Heavy metals are generally defined as metals that have high densities and cause water contamination and environmental problems. Heavy metals in the natural environment mainly include cobalt, nickel, arsenic, cadmium, chromium, copper, iron, mercury, manganese, lead, and zinc (Hawkes, 1997). One major source of heavy metals in ASEAN countries was chemical and mining factories. Without proper wastewater treatment during chemical and mining processes, heavy metals will be released into waterways, and people who drink water that contains a high concentration of heavy metals will suffer from cancer and brain damage (Graeme & Pollack, 1998; Owlad et al., 2009). Such environmental problems are common in many developing countries in Asia, such as China and India. However, due to recent economic growth, ASEAN countries are increasingly witnessing heavy metal pollution (Hart et al., 2001). Nguyen et al. (2016) studied pollution and found that heavy metal concentrations had reached serious levels in the Red River (see Figure 1) in Vietnam. Berg et al. (2001) found an average arsenic concentration of 159 μg/L in the Red River, which exceeded the World Health Organization's (WHO's) provisional guideline value of 10 μg/L. Cheevaporn and Menasveta reported that high concentrations of heavy metals (arsenic, cadmium, chromium, copper, iron, mercury, manganese, lead, and zinc) had directly led to habitat degradation in the Gulf of Thailand. The authors stated in a paper that heavy metal problems would become more severe if preventive measures were not taken promptly (Cheevaporn & Menasveta, 2003). The research mentioned above clearly reflects the serious impact that heavy metal pollution has on ASEAN countries.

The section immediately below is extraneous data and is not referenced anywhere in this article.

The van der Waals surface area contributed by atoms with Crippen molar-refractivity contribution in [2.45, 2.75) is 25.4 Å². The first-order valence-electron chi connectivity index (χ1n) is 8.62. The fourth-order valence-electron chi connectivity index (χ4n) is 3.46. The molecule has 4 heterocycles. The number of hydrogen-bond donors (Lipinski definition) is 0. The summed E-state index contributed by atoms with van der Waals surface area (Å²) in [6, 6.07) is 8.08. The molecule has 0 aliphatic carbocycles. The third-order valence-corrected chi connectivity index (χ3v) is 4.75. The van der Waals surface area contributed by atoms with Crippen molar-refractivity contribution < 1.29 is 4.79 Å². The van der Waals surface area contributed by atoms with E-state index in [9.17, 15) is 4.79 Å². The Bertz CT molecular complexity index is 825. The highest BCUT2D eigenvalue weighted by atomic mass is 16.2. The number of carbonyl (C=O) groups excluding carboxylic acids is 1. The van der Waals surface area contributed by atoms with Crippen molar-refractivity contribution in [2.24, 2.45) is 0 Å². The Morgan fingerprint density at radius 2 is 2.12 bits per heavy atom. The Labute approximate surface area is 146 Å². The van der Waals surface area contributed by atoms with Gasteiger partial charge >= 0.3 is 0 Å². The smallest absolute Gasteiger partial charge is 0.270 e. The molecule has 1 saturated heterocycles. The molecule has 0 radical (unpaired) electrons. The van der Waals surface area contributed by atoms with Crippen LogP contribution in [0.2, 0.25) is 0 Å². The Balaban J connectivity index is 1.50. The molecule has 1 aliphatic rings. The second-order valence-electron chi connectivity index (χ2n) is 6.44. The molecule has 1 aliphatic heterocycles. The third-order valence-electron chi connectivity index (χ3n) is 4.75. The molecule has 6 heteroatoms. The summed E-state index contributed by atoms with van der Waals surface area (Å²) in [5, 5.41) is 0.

Fig. 1.